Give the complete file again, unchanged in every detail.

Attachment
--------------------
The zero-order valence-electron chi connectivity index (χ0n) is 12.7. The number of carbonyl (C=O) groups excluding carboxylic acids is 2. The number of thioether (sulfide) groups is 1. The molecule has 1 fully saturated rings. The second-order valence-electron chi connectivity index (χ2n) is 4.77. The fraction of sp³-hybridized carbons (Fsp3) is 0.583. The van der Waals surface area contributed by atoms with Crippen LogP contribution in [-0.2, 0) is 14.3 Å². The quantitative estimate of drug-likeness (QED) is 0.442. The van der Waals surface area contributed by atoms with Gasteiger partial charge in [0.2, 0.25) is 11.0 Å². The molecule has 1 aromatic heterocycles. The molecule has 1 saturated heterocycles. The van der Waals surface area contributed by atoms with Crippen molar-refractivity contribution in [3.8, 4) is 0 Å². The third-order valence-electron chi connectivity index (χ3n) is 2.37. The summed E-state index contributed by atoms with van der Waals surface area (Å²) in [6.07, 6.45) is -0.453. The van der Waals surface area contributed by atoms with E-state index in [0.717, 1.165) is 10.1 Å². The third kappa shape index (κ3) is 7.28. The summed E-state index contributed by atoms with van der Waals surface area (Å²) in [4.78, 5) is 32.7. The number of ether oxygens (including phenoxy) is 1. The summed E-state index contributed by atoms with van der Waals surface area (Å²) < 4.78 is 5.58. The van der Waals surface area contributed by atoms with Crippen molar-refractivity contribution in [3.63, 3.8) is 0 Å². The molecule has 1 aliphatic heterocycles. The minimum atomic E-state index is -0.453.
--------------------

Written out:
The zero-order valence-electron chi connectivity index (χ0n) is 12.7. The number of carbonyl (C=O) groups excluding carboxylic acids is 2. The number of thioether (sulfide) groups is 1. The molecule has 1 fully saturated rings. The second-order valence-electron chi connectivity index (χ2n) is 4.77. The fraction of sp³-hybridized carbons (Fsp3) is 0.583. The van der Waals surface area contributed by atoms with Crippen LogP contribution in [-0.2, 0) is 14.3 Å². The quantitative estimate of drug-likeness (QED) is 0.442. The van der Waals surface area contributed by atoms with Gasteiger partial charge in [0.2, 0.25) is 11.0 Å². The molecule has 1 aromatic heterocycles. The molecule has 1 saturated heterocycles. The van der Waals surface area contributed by atoms with Crippen molar-refractivity contribution in [3.8, 4) is 0 Å². The third-order valence-electron chi connectivity index (χ3n) is 2.37. The summed E-state index contributed by atoms with van der Waals surface area (Å²) in [6.07, 6.45) is -0.453. The van der Waals surface area contributed by atoms with E-state index in [0.717, 1.165) is 10.1 Å². The third kappa shape index (κ3) is 7.28. The summed E-state index contributed by atoms with van der Waals surface area (Å²) in [4.78, 5) is 32.7. The number of ether oxygens (including phenoxy) is 1. The summed E-state index contributed by atoms with van der Waals surface area (Å²) < 4.78 is 5.58. The van der Waals surface area contributed by atoms with Crippen molar-refractivity contribution in [3.63, 3.8) is 0 Å². The molecule has 1 aliphatic heterocycles. The minimum atomic E-state index is -0.453.